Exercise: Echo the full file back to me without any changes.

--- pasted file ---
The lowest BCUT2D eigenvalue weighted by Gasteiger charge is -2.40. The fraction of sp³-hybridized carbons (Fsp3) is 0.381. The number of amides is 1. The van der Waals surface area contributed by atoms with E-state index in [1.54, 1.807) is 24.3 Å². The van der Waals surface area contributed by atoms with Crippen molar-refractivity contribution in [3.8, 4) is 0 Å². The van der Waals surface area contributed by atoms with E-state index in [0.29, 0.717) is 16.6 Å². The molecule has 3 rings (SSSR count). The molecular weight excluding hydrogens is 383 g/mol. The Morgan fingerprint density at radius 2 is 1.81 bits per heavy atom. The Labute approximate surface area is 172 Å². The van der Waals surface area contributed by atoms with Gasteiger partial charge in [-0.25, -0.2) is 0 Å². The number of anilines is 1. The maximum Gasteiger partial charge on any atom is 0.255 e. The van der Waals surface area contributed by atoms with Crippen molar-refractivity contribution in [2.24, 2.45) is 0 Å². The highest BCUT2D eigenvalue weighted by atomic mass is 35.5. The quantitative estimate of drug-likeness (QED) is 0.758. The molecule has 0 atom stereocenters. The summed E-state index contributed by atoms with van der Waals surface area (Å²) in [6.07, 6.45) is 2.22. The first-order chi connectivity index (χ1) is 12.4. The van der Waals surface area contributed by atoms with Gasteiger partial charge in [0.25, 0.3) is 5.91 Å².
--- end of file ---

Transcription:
The lowest BCUT2D eigenvalue weighted by Gasteiger charge is -2.40. The fraction of sp³-hybridized carbons (Fsp3) is 0.381. The number of amides is 1. The van der Waals surface area contributed by atoms with E-state index in [1.54, 1.807) is 24.3 Å². The van der Waals surface area contributed by atoms with Crippen molar-refractivity contribution in [3.8, 4) is 0 Å². The van der Waals surface area contributed by atoms with E-state index in [0.29, 0.717) is 16.6 Å². The molecule has 3 rings (SSSR count). The molecular weight excluding hydrogens is 383 g/mol. The Morgan fingerprint density at radius 2 is 1.81 bits per heavy atom. The Labute approximate surface area is 172 Å². The van der Waals surface area contributed by atoms with Gasteiger partial charge in [-0.25, -0.2) is 0 Å². The number of anilines is 1. The maximum Gasteiger partial charge on any atom is 0.255 e. The van der Waals surface area contributed by atoms with Crippen molar-refractivity contribution in [2.24, 2.45) is 0 Å². The highest BCUT2D eigenvalue weighted by atomic mass is 35.5. The quantitative estimate of drug-likeness (QED) is 0.758. The molecule has 0 atom stereocenters. The summed E-state index contributed by atoms with van der Waals surface area (Å²) in [6.07, 6.45) is 2.22. The first-order chi connectivity index (χ1) is 12.4. The van der Waals surface area contributed by atoms with Gasteiger partial charge in [0.25, 0.3) is 5.91 Å².